Tim Keller, A biblical theology of the city, Evangelicals Now, July 2002

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This brings us to the first of two golden rules at the heart of spirituality. You become like what you worship. When you gaze in awe, admiration, and wonder at something or someone, you begin to take on something of the character of the object or your worship. …

 So what happens when you worship the creator God whose plan to rescue the world and put it to rights has been accomplished by the Lamb who was slain? The answer comes in the second golden rule: because you were made in God’s image, worship makes you more truly human.  You discover more of what it means to be fully alive. …

 Conversely, when you give that same total worship to anything or anyone else, you shrink as a human being. …when you worship an idol—you may well feel a brief “high.”  But, like a hallucinatory drug, that worship achieves its effect at a cost: when the effect is over, you are less of a human being than you were to begin with. This is the price of idolatry.

NT Wright, Simply Christian, 127

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Why is it that when you advertise a parish job in rural Wiltshire you have 30 applicants and a shortlist of five people who would all be super, but when we advertise the identical-looking job in County Durham we get either only one or two applicants? I’m passionate about the North East, I want to see the churches flourish. They’re great people, it’s a great place. God is doing things, we need people to come and join in.

Bishop Tom Wright, Christianity, May 2009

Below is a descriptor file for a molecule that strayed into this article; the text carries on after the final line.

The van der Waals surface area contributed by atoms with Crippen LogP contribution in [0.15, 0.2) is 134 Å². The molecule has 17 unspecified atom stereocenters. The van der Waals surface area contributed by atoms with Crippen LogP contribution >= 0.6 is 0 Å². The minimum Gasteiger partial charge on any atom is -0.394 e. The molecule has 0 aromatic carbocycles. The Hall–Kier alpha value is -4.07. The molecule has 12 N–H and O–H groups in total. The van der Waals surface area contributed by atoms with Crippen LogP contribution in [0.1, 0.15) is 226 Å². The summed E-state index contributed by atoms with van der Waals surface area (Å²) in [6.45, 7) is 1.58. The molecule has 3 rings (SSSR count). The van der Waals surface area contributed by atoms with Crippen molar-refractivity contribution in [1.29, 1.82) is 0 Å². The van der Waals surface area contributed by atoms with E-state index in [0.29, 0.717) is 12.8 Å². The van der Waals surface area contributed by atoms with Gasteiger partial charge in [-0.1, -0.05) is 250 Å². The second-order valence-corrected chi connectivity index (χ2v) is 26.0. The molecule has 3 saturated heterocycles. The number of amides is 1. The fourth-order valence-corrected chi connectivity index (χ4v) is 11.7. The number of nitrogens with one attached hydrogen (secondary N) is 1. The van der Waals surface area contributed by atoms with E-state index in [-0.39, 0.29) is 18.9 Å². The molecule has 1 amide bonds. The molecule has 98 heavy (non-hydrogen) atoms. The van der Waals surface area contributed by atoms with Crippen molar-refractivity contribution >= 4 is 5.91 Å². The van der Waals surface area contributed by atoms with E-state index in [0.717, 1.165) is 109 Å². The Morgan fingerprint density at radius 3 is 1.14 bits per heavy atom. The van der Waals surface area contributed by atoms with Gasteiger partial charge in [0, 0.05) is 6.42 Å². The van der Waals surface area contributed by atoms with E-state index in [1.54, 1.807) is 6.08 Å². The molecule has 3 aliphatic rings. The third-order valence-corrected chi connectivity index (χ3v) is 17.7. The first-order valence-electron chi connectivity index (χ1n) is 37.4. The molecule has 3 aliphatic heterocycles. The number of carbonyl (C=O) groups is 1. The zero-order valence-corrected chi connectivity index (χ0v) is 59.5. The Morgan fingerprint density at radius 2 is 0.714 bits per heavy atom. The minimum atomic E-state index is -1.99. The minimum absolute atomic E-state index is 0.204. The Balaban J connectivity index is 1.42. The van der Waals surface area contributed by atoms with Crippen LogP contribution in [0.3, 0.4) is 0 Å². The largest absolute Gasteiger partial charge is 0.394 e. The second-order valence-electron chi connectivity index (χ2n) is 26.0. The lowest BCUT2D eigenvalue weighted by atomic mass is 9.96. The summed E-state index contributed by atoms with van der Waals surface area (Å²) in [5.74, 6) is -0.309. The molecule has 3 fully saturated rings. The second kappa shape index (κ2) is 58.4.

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Within the large, capacious context of the biblical story we learn to think accurately, behave morally, preach passionately, sing joyfully, pray honestly, obey faithfully. But we dare not abandon the story as we do any or all of these things, for the minute we abandon the story, we reduce reality to the dimensions of our minds and feelings and experience. The moment we formulate our doctrines, draw up our moral codes, and throw ourselves into a life of ministry apart from a continuous re-immersion in the story itself, we walk right out of the presence and activity of God and set up our own shop.

Eugene Peterson puts it plainly – and strongly – in his book ‘Subversive Spirituality‘ (p.5)

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Trusting that Jesus Christ is the definitive revelation of God and humanity requires that we accept our vast ignorance of God and the world outside of Christ. In our fallen state we find this very difficult to do…  

The vast complexity of the world is no problem for God. With perfect clarity and perfect character, God knows good and evil. When we seize the divine prerogative of knowing good and evil, we appropriate the impulse to be omniscient without possessing the divine capacity to be omniscient. We are thus inclined to act like God in pronouncing judgment, but we do it without God’s perfect clarity and character. We also do it without God’s fullness. Indeed, we pronounce judgment out of emptiness and as a strategy for getting full. …

Hence, when the world resists our fixing, we are inclined to blame it on the fact that it doesn’t conform to our judgments, If only everyone though like we think all would be well with the world. We feed our empty selves with the illusion that we are fixers rather than ones who need fixing. …

Jesus systematically evaded attempts to engage him in the numerous ethical, social, and political problems of his day (eg. Matt. 22:15-22; Luke 12:13-14). …his concern was not to bring clarity to ambiguous ethical, religious, and political dilemmas but to provide people with a relationship with God that would transform their perspective on all ambiguous dilemmas and on all of life. Jesus’ dominant concern was to call us to surrender ourselves completely to him and to walk in obedience to his Spirit within us.

Greg Boyd, Repenting of Religion, pp.136-138

Thanks to FaithBasedBlog.com